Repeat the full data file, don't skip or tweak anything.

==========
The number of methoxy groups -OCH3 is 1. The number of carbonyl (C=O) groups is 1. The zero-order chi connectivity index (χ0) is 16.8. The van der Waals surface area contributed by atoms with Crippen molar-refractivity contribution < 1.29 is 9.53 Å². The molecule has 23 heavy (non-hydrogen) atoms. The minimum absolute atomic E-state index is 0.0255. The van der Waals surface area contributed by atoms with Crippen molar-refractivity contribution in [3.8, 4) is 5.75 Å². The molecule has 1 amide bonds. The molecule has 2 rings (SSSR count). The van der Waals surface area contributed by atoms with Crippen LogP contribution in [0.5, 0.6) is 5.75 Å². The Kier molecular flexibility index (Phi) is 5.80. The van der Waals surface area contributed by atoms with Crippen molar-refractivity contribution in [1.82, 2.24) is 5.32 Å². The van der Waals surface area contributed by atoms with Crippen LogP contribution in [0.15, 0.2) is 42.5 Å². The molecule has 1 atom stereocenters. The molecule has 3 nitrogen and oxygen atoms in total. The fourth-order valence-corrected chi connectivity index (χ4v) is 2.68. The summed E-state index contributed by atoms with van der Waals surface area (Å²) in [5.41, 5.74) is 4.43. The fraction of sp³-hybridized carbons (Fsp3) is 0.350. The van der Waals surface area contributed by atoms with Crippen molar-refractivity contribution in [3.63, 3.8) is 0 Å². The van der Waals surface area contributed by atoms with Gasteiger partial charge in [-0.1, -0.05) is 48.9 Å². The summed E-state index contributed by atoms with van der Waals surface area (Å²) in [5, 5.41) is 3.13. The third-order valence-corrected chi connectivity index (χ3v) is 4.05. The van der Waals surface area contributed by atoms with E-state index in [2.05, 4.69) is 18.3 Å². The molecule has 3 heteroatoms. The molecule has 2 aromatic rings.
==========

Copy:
The number of methoxy groups -OCH3 is 1. The number of carbonyl (C=O) groups is 1. The zero-order chi connectivity index (χ0) is 16.8. The van der Waals surface area contributed by atoms with Crippen molar-refractivity contribution < 1.29 is 9.53 Å². The molecule has 23 heavy (non-hydrogen) atoms. The minimum absolute atomic E-state index is 0.0255. The van der Waals surface area contributed by atoms with Crippen molar-refractivity contribution in [3.8, 4) is 5.75 Å². The molecule has 1 amide bonds. The molecule has 2 rings (SSSR count). The van der Waals surface area contributed by atoms with Crippen LogP contribution in [0.5, 0.6) is 5.75 Å². The Kier molecular flexibility index (Phi) is 5.80. The van der Waals surface area contributed by atoms with Crippen molar-refractivity contribution in [1.82, 2.24) is 5.32 Å². The van der Waals surface area contributed by atoms with Crippen LogP contribution in [0.15, 0.2) is 42.5 Å². The molecule has 1 atom stereocenters. The molecule has 3 nitrogen and oxygen atoms in total. The fourth-order valence-corrected chi connectivity index (χ4v) is 2.68. The summed E-state index contributed by atoms with van der Waals surface area (Å²) in [5.41, 5.74) is 4.43. The fraction of sp³-hybridized carbons (Fsp3) is 0.350. The van der Waals surface area contributed by atoms with Crippen molar-refractivity contribution in [3.63, 3.8) is 0 Å². The van der Waals surface area contributed by atoms with Gasteiger partial charge in [-0.1, -0.05) is 48.9 Å². The summed E-state index contributed by atoms with van der Waals surface area (Å²) in [5, 5.41) is 3.13. The third-order valence-corrected chi connectivity index (χ3v) is 4.05. The van der Waals surface area contributed by atoms with E-state index in [2.05, 4.69) is 18.3 Å². The molecule has 3 heteroatoms. The molecule has 2 aromatic rings.